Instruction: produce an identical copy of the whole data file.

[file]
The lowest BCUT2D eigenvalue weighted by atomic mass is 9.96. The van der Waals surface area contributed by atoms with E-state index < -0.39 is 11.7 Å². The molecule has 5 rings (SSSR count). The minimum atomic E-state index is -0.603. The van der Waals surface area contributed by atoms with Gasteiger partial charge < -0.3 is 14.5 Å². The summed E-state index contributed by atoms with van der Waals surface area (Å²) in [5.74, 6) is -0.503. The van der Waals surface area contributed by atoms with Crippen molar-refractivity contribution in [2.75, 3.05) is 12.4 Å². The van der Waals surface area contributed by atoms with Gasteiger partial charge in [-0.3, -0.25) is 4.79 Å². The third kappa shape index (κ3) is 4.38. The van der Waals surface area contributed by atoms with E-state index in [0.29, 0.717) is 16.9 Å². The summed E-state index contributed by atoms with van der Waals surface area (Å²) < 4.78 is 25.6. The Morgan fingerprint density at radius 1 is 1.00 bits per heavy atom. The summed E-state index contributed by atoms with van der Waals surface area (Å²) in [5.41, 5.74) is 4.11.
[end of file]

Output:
The lowest BCUT2D eigenvalue weighted by atomic mass is 9.96. The van der Waals surface area contributed by atoms with E-state index < -0.39 is 11.7 Å². The molecule has 5 rings (SSSR count). The minimum atomic E-state index is -0.603. The van der Waals surface area contributed by atoms with Gasteiger partial charge < -0.3 is 14.5 Å². The summed E-state index contributed by atoms with van der Waals surface area (Å²) in [5.74, 6) is -0.503. The van der Waals surface area contributed by atoms with Crippen molar-refractivity contribution in [2.75, 3.05) is 12.4 Å². The van der Waals surface area contributed by atoms with Gasteiger partial charge in [-0.3, -0.25) is 4.79 Å². The third kappa shape index (κ3) is 4.38. The van der Waals surface area contributed by atoms with E-state index in [0.29, 0.717) is 16.9 Å². The summed E-state index contributed by atoms with van der Waals surface area (Å²) < 4.78 is 25.6. The Morgan fingerprint density at radius 1 is 1.00 bits per heavy atom. The summed E-state index contributed by atoms with van der Waals surface area (Å²) in [5.41, 5.74) is 4.11.